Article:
Your logline is so important to the success of your film. Yesterday I talked about the first ten pages being the foundation of your script, but your logline is like the land you plant your flag on.
Without a solid logline, your entire concept could be flawed… and what’s better, with a well-crafted logline, writing your script is going to be so much easier!
Take the logline from Minority Report (This may not be the exact one, this is my interpretation):
After being wrongly accused of murder, a drug-addicted detective must uncover a conspiracy surrounding the technology before he is arrested for a crime he would never commit.
Here’s another, from one of my produced films, Nuns with Guns:
After being recruited by an agency within the church, three nuns who are about to give up on God must masquerade as prostitutes to bring down a sex trafficking organization before a kidnapped teenager is killed.
Here’s the trick, and I know you don’t like formulas… we’re artists, not mechanics, but this formula is a great starting point to improve your logline.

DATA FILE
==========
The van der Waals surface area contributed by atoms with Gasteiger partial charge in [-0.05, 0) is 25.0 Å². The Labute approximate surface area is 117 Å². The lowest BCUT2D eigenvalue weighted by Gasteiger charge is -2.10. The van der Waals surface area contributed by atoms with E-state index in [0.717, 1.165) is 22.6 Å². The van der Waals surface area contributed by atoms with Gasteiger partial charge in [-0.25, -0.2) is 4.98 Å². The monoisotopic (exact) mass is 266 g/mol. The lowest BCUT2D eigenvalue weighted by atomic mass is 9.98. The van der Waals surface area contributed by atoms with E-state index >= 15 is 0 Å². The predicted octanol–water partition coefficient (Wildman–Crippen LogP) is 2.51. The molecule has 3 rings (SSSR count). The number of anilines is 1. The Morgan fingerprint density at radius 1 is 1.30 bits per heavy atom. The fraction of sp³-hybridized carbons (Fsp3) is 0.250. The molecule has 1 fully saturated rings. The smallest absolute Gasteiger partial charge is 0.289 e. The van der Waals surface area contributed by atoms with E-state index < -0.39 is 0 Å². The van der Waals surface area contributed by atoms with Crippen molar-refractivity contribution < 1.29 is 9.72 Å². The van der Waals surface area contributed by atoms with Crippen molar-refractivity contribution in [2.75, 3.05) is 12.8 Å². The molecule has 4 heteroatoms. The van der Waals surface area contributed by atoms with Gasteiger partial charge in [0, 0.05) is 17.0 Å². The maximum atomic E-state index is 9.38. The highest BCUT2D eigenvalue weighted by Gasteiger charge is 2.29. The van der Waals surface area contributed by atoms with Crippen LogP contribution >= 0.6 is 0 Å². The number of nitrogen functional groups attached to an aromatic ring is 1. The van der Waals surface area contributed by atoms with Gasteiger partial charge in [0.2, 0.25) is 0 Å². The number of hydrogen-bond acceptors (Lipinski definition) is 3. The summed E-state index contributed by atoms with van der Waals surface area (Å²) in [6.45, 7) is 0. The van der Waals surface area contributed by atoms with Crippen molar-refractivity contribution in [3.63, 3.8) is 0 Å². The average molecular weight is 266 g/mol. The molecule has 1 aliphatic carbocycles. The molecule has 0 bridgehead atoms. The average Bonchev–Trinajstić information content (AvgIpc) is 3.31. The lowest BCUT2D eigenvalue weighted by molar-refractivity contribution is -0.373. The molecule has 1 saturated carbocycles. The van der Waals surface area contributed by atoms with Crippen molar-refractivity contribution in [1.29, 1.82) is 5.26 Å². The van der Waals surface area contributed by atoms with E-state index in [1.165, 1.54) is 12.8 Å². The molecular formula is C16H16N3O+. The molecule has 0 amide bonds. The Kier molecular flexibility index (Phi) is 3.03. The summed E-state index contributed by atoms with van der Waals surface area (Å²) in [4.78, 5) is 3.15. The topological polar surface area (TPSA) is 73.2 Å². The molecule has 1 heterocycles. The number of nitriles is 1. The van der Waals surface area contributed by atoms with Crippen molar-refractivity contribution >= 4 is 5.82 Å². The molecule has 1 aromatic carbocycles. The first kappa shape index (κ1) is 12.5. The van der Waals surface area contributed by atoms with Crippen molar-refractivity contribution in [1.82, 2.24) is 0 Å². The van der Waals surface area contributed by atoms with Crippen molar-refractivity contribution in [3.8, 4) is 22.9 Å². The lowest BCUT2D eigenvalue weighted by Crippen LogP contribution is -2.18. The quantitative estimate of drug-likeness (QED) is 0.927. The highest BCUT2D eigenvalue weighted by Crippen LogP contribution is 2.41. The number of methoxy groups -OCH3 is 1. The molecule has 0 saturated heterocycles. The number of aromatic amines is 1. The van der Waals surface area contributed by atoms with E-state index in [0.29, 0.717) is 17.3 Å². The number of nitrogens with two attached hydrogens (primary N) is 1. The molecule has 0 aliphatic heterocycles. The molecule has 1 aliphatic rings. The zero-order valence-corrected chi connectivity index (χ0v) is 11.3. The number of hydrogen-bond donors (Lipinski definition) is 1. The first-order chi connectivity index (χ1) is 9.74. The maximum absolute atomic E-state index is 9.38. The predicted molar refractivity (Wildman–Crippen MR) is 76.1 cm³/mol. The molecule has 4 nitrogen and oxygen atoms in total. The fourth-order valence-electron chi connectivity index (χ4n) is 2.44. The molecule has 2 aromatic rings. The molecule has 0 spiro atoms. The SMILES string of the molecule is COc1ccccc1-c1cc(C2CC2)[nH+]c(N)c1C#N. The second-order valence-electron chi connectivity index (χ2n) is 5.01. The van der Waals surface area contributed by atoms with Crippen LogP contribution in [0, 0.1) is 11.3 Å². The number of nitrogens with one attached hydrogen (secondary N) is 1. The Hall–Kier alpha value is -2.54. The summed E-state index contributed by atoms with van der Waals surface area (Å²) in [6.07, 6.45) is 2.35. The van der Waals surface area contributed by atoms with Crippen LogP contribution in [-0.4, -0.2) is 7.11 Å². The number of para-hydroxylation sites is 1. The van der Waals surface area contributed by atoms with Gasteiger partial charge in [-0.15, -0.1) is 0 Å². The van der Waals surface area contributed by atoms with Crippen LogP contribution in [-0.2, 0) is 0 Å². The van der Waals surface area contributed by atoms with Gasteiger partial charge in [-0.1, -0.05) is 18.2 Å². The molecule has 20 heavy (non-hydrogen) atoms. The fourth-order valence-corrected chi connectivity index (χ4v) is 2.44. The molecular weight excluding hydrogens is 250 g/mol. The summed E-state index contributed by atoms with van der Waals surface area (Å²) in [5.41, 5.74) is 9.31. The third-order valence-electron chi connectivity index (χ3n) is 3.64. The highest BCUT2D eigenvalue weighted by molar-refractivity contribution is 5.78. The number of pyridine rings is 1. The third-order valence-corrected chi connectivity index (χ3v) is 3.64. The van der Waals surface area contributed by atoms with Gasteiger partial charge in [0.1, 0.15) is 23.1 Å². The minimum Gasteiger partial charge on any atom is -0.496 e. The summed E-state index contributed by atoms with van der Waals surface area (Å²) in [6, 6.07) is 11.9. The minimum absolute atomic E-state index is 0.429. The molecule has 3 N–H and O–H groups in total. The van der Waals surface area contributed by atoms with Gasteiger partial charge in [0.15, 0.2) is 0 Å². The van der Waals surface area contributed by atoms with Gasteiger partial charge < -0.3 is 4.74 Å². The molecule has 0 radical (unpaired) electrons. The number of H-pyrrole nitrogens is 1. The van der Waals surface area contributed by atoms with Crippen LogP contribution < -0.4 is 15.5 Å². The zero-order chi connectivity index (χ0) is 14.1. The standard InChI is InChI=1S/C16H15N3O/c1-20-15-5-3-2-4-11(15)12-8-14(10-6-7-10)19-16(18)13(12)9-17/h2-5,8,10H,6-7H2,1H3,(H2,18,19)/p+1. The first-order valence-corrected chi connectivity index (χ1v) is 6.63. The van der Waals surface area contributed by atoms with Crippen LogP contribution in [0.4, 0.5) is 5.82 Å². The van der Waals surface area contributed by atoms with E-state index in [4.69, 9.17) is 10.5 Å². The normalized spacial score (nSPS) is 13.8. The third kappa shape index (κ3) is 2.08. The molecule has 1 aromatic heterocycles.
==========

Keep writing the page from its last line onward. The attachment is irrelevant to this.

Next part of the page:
After [inciting incident], a [flawed hero] must [objective] before [stakes].
Inciting Incident (otherwise known as the catalyst): The protagonist is wrongly accused of murder.
Flawed Hero: A drug-addicted detective
Objective: Uncover a conspiracy surrounding the technology
Stakes: He is arrested for a crime he didn’t commit.
If you’re setting is a major plot point, you can include it at the beginning like this:
In a future where criminals are arrested before they commit a crime, a drug-addicted detective must uncover a conspiracy surrounding the technology before he is arrested for a murder he would never commit.
Did you catch what I did there? I broke the formula, but only after I used it to get to my starting point.
So, how strong is your logline? Could it be improved with this method?